Georgia O’Keefe: A Studio Book
An oversized book with beautiful reproductions of some of O’Keefe’s most recognizable and compelling work. In good condition this book is expensive, but I picked this one up cheap ($20) with some external damage only. How to display books like this is something I’m pondering. Sitting on a shelf nobody ever sees the awesome images inside. I need a reading room with lots of display space, or maybe a whole library…

california-calls-coverCalifornia Calls You: The Art of Promoting the Golden State 1870-1940
I found this book at the recent Oakland book fair, which was a somewhat snobby and serious event (dealers selling rare first editions at high prices) with a smattering of the really interesting, hip, groovy and bizarre. This book exudes a “California-land-of-milk-honey-and-surfing” vibe from back to front, featuring posters and brochures material that lured generations here for work, play, and the good life.


End of An Era
Another Plowden photo book, this one on the very specific topic of endangered steamboats on the Great Lakes. This technology apparently ruled the (lake) waves for almost 100 years, and Plowden caught the twilight of it, riding with the crews and getting action shots of the last working steam (vs diesel) powered craft. Plowden gets into the tech details (e.g. triple-reciprocating-engines), shoots the guys shoveling coal in the hold, and gets the breathtaking panoramas and sunset shots. What’s great about Plowden is he can do broad topics (main street, bridges, barns) as well as narrow, and strike the same chord of beauty meets history.

machine-age-coverThe Machine: As Seen at the End of the Mechanical Age
This 1968 book has a metal cover… published for an exhibit at The Museum of Modern Art in New York that year. I’d never seen a book with a metal cover, and apparently neither had a lot of people before the Internet came along and collectors discovered how many of these were made (the street price has dropped from $150 to $40 in a decade, according to the guy I bought it from). Inside is a lot of stuff about how machines are taking over the world… which they have been ever since!


Rescued buildings: The art of living in former schoolhouses, skating rinks, fire stations, churches, barns, summer camps, and cabooses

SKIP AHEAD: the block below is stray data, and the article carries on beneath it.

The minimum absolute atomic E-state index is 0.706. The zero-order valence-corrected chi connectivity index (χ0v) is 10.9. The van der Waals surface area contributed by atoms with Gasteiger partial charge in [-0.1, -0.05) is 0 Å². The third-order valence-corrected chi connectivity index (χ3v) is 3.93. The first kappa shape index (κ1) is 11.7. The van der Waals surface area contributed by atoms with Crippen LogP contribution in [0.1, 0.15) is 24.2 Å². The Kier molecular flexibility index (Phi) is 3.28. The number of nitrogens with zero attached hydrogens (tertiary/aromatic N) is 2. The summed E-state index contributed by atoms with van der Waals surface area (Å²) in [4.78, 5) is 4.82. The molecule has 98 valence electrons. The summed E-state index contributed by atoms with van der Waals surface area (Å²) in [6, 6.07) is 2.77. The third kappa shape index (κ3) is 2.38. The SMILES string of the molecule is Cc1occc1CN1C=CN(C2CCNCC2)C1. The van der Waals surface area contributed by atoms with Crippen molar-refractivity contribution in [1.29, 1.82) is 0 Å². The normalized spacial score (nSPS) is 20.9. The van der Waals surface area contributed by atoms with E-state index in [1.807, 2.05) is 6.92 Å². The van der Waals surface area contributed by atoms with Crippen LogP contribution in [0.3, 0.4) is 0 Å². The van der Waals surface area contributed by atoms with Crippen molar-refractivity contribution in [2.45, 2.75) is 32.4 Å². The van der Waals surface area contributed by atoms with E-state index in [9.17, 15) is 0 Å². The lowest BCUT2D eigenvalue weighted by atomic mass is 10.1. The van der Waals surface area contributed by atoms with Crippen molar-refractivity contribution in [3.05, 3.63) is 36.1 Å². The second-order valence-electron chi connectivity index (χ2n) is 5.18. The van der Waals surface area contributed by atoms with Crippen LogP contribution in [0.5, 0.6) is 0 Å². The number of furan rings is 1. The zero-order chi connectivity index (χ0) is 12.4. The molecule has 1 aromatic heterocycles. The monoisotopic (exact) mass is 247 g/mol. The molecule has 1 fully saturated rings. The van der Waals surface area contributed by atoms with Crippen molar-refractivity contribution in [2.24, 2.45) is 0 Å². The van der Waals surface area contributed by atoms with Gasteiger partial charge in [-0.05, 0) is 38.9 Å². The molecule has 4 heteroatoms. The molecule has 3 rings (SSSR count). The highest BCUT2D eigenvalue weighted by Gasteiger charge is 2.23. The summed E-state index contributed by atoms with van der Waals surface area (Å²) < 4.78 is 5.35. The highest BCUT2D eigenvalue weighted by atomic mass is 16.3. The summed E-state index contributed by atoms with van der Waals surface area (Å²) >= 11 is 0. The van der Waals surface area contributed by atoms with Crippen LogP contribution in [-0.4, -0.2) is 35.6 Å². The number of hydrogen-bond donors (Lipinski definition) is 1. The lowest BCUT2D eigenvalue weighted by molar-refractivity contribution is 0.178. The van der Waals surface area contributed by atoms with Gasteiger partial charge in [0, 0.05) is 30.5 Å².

This is one of three books I’ve bought recently on restoring old buildings that weren’t meant to be living spaces. This book is the hippier, more scavenger-ish version from the 70s, featuring folks who took on these projects with almost no money and bartered with friends and neighbors to scrape everything together. I actually liked some of the higher-end restorations in the other books better, like an old public library and a restored barn and power station. I could definitely use a caboose as an office, though (a nice one with the cupola on top).

wildflower-coverSan Francisco’s Wildflower: The Palace of Fine Arts
Another stunningly laid out photo book on a subject I have almost no interest in (but it was awesome, so I bought it).The cover of this book is just so-so… the genius is the beautiful inside greyscale photo layouts with minimal copy – often poetry – set in beautiful type. It goes into detail about Bernard Maybeck, who designed the Palace of Fine Arts as well as several famous buildings in Berkeley. Oddly, Reagan’s henchman Caspar Weinberger is mentioned at the end – he was the State Assemblyman who pushed through the funds to rebuild the Palace in the 1950s. Who knew?

Tear Down that Paywall: Why the Best Learning Tools for the Next Generation Should Be Free

In the 1860s, Joseph Dixon invented a cost-effective way to mass produce graphite pencils, which previously had been costly and scarce. Over the next 150 years, pencils became a ubiquitous tool for students and teachers, without which lots of learning wouldn’t have happened.